The Jewish cemetery is on a hillside on the outskirts of Żychlin, surrounded by a metal fence. The place is overgrown, though not too long ago someone cleared out some of the underbrush, leaving cut branches in piles. The tombstones were decimated during World War II. The remaining fragments were assembled into roughly formed monuments, which are disturbing for several reasons. For one, there are so few remnants relative to the size of the cemetery. Second, most are just pieces of the original stones. Third, the monuments have a haphazard quality. I wished for something better able to display the details of the remaining tombstones, and more visually compelling. Three such piles (I don’t really know what to call them) are near the entrance gate. A fourth is behind a monument with the inscription in Polish and Hebrew, “In memory of our brothers buried in this cemetery as well as for those murdered by Hitler’s criminals at Chełm [Concentration Camp] 1942.” The plaques are covered with graffiti—mostly peoples’ names, though “Wisła,” the name of a soccer team, is also inscribed. The only grave in what seems like its full form is that of a rabbi. The upright rectangular stone has a plaque inscribed in Hebrew, and domed stones cover the gravesite.
No one remembered for sure, but pani Agnieszka said she thinks a foundation paid for the renovation of the cemetery in the early 1990s. Later, pan Józef at the local government offices recalled the work was done during the first term of the postcommunist local government, which would put it about 22 years ago.
Other events directly associated with the destruction of Jewish life and lives occurred in Żychlin. Nazi occupiers marched 200 Jews to the cemetery and shot them. Pan Józef recalls his father and two other neighbors were awakened by the Nazis and told to dig graves for murdered Jews. There were also two Jewish ghettos in town. The smaller one was on the grounds of an old factory. A long, low workers’ residence (which remains occupied today) was also where Jews lived in the ghetto. The larger ghetto was nearer the center of town. One side of it ran along Budzyńska Street, which was the most common address for Jews in the early 20th century (see Tomasz Kawski, Gminy zydowskie pogranicza Wielkopolski Mazowsza i Pomorza w latach 1918-1942, 2007, pp. 270-77). Pan Henryk explained that the area used to contain smaller, older homes. All the Jews were moved to the area on one side of Budzińska Street, and all the Poles were moved to the area on the other side. Jews were only allowed to walk on the side of street that was in the ghetto. The Jews were removed in 1942 to death camps in other parts of Poland. All the buildings in the ghetto were burned. Pan Henryk gave me a photo of Jews’ possessions stacked in piles in a barren field that had been the ghetto, and a thriving neighborhood before that. In total about 4000 people lived in both ghettos. Most were from Żychlin, though some came from the surrounding area. No one returned after the war.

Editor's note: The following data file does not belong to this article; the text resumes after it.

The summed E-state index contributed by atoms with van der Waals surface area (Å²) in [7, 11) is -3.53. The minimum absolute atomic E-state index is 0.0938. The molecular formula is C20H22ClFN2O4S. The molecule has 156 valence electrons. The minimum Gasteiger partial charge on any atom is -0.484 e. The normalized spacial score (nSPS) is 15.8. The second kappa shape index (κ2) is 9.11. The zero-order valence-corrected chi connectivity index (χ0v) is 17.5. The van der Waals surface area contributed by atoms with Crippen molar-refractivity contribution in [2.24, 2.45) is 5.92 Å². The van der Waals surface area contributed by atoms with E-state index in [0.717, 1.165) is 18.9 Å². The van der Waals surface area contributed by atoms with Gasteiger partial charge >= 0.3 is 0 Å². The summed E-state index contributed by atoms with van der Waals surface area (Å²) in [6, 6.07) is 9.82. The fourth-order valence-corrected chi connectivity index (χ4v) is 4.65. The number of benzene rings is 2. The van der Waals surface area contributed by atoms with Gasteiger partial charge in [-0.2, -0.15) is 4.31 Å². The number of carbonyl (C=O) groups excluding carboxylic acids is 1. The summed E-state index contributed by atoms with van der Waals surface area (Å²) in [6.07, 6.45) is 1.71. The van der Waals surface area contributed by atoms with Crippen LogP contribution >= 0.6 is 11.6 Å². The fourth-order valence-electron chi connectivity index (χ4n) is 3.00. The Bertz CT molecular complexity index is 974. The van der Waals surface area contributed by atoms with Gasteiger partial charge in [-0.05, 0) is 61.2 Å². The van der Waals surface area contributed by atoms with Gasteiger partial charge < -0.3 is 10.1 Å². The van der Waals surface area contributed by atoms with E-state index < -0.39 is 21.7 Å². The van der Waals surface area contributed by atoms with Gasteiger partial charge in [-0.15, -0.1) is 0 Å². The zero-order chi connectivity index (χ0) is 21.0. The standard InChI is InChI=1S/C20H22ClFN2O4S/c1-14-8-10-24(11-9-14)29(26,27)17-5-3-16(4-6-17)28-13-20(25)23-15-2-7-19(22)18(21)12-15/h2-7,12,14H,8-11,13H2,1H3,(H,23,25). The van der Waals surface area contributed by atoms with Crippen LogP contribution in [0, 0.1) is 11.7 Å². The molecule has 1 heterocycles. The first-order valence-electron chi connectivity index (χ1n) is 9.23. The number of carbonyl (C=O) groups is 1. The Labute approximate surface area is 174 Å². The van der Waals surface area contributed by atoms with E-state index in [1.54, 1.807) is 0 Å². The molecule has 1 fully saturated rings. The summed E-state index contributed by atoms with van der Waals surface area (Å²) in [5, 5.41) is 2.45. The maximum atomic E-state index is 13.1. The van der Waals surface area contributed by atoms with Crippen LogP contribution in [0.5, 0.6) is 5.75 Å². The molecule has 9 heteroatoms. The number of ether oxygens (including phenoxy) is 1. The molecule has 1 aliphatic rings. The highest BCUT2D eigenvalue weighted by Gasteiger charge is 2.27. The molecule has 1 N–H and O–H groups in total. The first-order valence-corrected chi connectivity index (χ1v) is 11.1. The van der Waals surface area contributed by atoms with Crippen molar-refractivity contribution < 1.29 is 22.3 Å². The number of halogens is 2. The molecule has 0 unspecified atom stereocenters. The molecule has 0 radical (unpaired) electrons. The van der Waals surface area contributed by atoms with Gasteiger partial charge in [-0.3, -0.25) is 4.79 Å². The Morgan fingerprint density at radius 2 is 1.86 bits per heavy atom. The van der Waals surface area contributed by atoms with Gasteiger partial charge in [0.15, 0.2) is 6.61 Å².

The former ghetto area is now filled with block apartments dating from the 1970s. Some older homes survived along Budzyńska Street. Pani Agnieszka pointed out typical characteristics of Jewish buildings. They tend to be shallow with windows on just the front and sides, and a flat windowless back as if the owners anticipated adding on another home that would share the back wall. She pointed out one house where after the war bedding and other valuables were found above a false ceiling in the attic. There was mention of other places where hidden treasures were found or where former residents returned to dig up the valuables they left behind, but the details were fuzzy. So maybe they really happened, though maybe they are stories built out of the stereotype of rich Jews.